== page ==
Why Do We Care About PFAS?

Studies have shown a linkage between PFAS exposure and change in liver enzymes, cardiovascular effects (such as high blood pressure or pregnancy-induced hypertension), decreased antibody responses to vaccines, and developmental effects (such as small decreases in birth weight).

Image source: https://www.waterboards.ca.gov/pfas/background.html

The EPA has also established PFAS as a possible carcinogen, as there is a link between PFAS exposure and increased risk of some cancers, including prostate, kidney and testicular cancers. Peer-reviewed scientific studies also show that exposure to certain levels of PFAS may lead to increased cholesterol levels and interference with the body’s natural hormones.

Image source: https://intrinsik.com/perfluoroalkyl-substances-pfas-affect/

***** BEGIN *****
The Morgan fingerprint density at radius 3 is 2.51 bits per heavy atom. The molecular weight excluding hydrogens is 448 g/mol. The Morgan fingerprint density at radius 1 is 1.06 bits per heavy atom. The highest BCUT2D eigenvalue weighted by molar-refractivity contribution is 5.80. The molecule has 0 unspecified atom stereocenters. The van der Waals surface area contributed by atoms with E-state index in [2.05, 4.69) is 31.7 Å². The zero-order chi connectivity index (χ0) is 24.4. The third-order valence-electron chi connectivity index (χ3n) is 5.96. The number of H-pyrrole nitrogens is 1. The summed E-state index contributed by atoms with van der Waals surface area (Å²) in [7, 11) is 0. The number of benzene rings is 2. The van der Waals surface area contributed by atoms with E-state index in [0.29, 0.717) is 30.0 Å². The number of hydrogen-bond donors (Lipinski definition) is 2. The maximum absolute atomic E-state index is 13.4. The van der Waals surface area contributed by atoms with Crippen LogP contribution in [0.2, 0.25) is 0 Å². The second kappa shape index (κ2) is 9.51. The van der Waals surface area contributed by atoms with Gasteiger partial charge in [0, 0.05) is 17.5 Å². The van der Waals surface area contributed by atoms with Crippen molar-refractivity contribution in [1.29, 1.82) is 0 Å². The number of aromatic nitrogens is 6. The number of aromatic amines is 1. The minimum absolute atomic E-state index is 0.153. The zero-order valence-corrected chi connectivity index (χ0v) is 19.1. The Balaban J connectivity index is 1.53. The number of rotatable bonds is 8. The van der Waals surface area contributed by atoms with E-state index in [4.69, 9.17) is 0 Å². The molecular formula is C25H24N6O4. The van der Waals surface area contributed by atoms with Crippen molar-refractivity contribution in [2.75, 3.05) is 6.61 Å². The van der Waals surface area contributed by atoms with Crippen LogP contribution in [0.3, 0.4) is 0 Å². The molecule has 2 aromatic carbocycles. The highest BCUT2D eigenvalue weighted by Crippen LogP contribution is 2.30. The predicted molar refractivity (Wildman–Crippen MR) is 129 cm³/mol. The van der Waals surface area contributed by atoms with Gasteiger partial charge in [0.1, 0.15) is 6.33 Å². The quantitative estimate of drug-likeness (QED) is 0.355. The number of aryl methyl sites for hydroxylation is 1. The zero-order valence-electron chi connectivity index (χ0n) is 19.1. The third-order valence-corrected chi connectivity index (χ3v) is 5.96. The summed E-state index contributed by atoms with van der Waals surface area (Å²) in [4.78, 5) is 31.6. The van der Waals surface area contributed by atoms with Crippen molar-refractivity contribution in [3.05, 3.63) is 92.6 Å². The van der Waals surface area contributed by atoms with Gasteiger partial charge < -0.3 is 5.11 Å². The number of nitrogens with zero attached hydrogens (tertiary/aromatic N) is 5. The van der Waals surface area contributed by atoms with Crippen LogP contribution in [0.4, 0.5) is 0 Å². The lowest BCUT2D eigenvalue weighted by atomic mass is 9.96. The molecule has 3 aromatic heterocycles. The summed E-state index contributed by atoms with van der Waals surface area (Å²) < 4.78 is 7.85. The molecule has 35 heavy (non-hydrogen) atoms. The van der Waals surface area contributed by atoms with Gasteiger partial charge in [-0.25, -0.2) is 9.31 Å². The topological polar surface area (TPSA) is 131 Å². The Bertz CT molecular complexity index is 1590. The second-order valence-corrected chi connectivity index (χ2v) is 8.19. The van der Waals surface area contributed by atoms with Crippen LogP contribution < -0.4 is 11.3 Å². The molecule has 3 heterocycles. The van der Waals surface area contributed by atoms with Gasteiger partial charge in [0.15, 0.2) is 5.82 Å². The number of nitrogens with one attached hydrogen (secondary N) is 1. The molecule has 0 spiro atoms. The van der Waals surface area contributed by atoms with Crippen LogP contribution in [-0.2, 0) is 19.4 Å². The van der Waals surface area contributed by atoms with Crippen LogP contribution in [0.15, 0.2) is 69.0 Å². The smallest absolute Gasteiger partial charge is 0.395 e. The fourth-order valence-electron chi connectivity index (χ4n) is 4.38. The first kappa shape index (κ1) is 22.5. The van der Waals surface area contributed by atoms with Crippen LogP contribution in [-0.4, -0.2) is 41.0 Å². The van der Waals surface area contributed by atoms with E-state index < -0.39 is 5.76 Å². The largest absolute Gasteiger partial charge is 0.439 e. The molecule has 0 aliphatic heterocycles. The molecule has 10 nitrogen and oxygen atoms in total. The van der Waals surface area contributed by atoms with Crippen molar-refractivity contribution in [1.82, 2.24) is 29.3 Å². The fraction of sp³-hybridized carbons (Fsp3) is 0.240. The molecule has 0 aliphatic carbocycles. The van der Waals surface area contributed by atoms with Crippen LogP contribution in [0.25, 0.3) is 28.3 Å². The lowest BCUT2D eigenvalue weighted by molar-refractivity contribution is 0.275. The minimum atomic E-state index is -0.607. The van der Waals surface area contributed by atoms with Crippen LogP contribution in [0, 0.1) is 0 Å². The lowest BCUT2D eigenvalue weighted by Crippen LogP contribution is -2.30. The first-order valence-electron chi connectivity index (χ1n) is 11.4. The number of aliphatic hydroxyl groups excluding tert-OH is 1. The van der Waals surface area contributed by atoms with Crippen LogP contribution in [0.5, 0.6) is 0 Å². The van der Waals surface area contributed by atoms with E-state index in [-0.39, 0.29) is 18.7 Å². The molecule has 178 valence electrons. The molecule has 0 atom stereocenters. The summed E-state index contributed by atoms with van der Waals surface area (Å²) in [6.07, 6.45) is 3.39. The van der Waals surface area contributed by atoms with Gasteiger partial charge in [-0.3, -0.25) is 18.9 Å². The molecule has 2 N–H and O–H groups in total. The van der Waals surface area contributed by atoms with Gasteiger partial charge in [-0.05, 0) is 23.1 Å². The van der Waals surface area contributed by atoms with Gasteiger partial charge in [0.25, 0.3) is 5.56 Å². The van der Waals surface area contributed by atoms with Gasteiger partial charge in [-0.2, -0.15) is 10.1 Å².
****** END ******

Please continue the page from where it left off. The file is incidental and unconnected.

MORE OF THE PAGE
Some people are more likely to be exposed to PFAS than others because of their occupations or where they live. Regarding adults, people who live or recreate near PFAS-producing facilities, or industrial workers who are involved in making or processing PFAS or PFAS-containing materials may experience higher levels of exposure.

Pregnant and lactating women also face higher exposure to PFAS if it is present in their drinking water, as they tend to drink more water per pound of body weight than the average person. Children also drink more water, breathe more air, and eat more food than adults, which could increase their exposure to the chemical. Young children crawl on floors and put things in their mouths, which leads to a higher risk of exposure to PFAS in carpets, household dust, toys, and cleaning products. Outside of the potential effect on communities, Gunpowder Riverkeeper is also interested in identifying impacts on sensitive species that share the Gunpowder and Bush watersheds.

Source: https://www.epa.gov/pfas/our-current-understanding-human-health-and-environmental-risks-pfas

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